What a difficult position to be in!! The first thing I would do is check denominational policies and resources to see what help they give you. You can also make sure that church officers and even members of the congregation know what those requirements are. Also be sure to incorporate them into the policy you establish. In the Presbyterian Church USA, two counters are required by our constitution, for instance.
In churches I have served, both elders and trustees have served as counters. As I have become more experienced and more familiar with our constitution (especially the recently adopted form!), I think I would suggest that only elders (church officers) serve as counters, though they wouldn’t have to be currently serving on the session. This serves to provide some accountability. Our constitution does not speak specifically about confidentiality regarding giving, though transparency is required with regard to church finances. Churches have different policies regarding giving; in some churches, the specifics of giving are known to the pastor and/or the session (church board).
I think that confidentiality regarding giving is obvious, whether one person, two people, or even an entire church board is privy to that information. Unfortunately, what seems obvious to me is not always that obvious to others! Perhaps confidentiality expectations need to be clearly stated in the policy you are shaping so that there is accountability when confidentiality is not kept.
Does a person’s giving history matter in regards to his/her responsibilities as counter? If so, perhaps that also needs to be incorporated into policy.
Your current situation is sticky. Are those making the accusations willing to come forward with specifics, to the church board or a committee? If so, what are the expectations should that information be substantiated? If no one wishes to come forward or there is no way to substantiate the accusations, then you are in a bind, I think. To act on hearsay is irresponsible and will probably create conflict.
It seems to me that your best bet is to create a policy with clear expectations and consequences should policy be violated. Then you can evaluate who your counters are in light of that policy. It isn’t a quick fix.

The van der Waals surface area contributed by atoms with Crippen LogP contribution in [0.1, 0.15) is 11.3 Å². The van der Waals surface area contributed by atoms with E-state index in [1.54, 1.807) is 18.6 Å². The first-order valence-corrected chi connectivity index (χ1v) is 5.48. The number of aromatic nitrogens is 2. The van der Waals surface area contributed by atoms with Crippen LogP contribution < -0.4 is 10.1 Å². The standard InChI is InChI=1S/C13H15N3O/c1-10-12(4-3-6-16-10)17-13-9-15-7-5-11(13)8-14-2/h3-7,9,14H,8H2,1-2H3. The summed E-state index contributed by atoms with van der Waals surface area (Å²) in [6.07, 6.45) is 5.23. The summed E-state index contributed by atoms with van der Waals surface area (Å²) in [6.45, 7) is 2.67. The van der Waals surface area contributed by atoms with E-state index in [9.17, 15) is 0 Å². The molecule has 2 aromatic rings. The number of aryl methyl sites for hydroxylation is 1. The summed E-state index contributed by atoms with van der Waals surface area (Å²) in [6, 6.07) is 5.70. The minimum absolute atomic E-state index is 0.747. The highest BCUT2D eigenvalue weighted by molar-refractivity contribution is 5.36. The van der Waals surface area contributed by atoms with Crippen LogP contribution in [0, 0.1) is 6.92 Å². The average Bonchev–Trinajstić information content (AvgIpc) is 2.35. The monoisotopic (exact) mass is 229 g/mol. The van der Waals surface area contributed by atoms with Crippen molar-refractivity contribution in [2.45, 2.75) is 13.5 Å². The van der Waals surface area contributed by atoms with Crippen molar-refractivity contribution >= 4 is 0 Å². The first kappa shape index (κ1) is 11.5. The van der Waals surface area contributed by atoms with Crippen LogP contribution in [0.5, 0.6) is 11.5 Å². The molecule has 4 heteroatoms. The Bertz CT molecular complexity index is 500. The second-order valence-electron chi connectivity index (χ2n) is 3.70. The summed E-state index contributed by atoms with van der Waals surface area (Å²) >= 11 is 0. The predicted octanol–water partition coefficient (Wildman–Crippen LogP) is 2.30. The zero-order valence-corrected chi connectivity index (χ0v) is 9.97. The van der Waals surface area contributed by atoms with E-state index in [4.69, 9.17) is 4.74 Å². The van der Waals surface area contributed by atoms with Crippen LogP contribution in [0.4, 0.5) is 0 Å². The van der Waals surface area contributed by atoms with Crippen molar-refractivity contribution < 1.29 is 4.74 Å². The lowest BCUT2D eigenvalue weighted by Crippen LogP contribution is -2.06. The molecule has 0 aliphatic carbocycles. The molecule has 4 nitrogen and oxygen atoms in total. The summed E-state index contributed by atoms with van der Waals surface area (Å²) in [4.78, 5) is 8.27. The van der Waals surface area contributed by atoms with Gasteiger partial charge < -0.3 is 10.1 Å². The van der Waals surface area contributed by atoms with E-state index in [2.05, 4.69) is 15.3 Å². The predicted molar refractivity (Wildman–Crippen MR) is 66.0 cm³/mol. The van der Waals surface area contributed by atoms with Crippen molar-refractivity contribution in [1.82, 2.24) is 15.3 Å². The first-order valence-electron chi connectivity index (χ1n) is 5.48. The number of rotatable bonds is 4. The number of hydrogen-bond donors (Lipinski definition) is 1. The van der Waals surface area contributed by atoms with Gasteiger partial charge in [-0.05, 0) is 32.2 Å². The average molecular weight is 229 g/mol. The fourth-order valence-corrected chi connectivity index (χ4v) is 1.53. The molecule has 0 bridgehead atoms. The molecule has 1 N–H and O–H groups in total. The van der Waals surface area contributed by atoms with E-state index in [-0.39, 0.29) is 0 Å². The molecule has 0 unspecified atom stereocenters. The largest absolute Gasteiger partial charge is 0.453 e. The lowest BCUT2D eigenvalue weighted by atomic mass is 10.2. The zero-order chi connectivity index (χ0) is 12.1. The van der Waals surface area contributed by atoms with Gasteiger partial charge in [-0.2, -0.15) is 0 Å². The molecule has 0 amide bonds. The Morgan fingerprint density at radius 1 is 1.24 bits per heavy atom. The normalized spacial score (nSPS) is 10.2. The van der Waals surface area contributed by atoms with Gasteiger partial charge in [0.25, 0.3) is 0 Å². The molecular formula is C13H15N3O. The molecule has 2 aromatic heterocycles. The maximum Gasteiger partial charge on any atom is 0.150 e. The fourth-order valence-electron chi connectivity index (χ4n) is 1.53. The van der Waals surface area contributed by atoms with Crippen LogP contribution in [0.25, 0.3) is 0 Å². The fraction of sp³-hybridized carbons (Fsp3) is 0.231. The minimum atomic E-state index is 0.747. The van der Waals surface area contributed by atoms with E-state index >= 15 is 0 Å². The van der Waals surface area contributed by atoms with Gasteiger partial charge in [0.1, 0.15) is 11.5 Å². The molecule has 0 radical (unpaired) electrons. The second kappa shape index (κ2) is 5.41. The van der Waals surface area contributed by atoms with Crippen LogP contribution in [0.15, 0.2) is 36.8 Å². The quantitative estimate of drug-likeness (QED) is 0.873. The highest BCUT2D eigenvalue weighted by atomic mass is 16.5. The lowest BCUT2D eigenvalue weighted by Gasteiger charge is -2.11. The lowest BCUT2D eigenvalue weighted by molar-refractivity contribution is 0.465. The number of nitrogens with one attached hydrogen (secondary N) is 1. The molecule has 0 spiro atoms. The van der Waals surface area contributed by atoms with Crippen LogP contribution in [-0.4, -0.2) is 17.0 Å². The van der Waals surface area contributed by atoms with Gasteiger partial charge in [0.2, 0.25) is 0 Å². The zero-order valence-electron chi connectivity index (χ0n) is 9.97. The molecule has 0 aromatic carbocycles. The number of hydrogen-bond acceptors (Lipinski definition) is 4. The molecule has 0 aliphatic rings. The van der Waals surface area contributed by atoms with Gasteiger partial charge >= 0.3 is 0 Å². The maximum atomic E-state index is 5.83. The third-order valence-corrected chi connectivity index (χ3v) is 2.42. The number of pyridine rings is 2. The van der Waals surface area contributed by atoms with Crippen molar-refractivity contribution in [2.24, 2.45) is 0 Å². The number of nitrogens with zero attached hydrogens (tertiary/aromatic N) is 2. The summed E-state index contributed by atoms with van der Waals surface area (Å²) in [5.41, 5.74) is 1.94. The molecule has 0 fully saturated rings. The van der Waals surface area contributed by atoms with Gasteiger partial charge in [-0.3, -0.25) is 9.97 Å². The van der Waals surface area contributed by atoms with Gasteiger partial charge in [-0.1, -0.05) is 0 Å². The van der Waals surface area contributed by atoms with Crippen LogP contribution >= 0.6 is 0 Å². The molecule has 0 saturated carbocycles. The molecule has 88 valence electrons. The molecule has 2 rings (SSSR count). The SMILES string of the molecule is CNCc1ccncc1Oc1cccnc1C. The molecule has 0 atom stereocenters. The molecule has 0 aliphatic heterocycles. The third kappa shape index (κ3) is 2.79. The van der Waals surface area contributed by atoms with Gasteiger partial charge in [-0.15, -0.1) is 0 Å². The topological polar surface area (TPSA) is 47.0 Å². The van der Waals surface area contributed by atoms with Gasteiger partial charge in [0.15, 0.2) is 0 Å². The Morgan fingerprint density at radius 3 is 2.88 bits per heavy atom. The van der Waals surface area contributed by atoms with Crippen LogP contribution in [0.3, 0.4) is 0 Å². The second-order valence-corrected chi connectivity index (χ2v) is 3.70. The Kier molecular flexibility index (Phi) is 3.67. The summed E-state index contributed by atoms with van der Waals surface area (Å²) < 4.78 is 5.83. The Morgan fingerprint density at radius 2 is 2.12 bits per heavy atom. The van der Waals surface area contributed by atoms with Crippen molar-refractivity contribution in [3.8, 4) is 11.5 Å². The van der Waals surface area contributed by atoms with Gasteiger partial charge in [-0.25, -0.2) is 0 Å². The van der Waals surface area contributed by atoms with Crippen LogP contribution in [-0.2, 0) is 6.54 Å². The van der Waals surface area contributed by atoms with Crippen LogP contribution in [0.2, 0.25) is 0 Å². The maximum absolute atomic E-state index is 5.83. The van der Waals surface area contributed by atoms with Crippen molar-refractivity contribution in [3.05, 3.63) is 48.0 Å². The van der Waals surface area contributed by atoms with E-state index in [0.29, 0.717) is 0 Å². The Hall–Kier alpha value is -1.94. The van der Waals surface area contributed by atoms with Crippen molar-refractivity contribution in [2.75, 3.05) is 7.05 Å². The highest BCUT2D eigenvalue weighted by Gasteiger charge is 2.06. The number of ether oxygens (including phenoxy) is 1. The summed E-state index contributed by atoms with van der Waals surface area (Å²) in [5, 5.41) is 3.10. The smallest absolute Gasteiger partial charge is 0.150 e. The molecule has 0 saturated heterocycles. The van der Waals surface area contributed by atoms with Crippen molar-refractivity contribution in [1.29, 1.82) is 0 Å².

I hope this is helpful, and that it gives some help in dealing with a sticky situation.
Tracy at Daily Grace
Dear Concerned One,
Practices surrounding counting the offering are always a delicate but important issue. Thank you for sharing your concern. The policy at our church regarding money counting is a set practice that has been in effect for many years and seems to work well.
Our part-time financial secretary counts the money on the Monday following the Sunday the offering was received. The Financial Secretary is not a member of the church. One of our Trustees counts the money with the financial secretary but the Trustee never sees the names associated with the offering money or checks. This ensures that there are two people counting money and allows for safekeeping of the money as well as the money counters. But only a non-church member sees the names associated with the offering money.
Blessings on your process of discerning what next to do.
Design a simple written policy for the church then get your money handlers together for a workshop, doesn’t have to be long but don’t do it after worship because people are rushed and hungry. Talk about confidentiality until you are blue in the face. Can you find out more about the why the person counting money isn’t giving now? If he or she is withholding funds as a comment that’s one thing; if he or she is having financial problems, that’s another. You need more information.
Have you considered a sermon which includes information on how to give to the church? Not everyone knows about regular giving or even how to give.
You can do this! Take your time.
Thank you to all the Matriarchs who answered this week. If you have a question for our panel, please send it to askthematriarch at gmail dot com.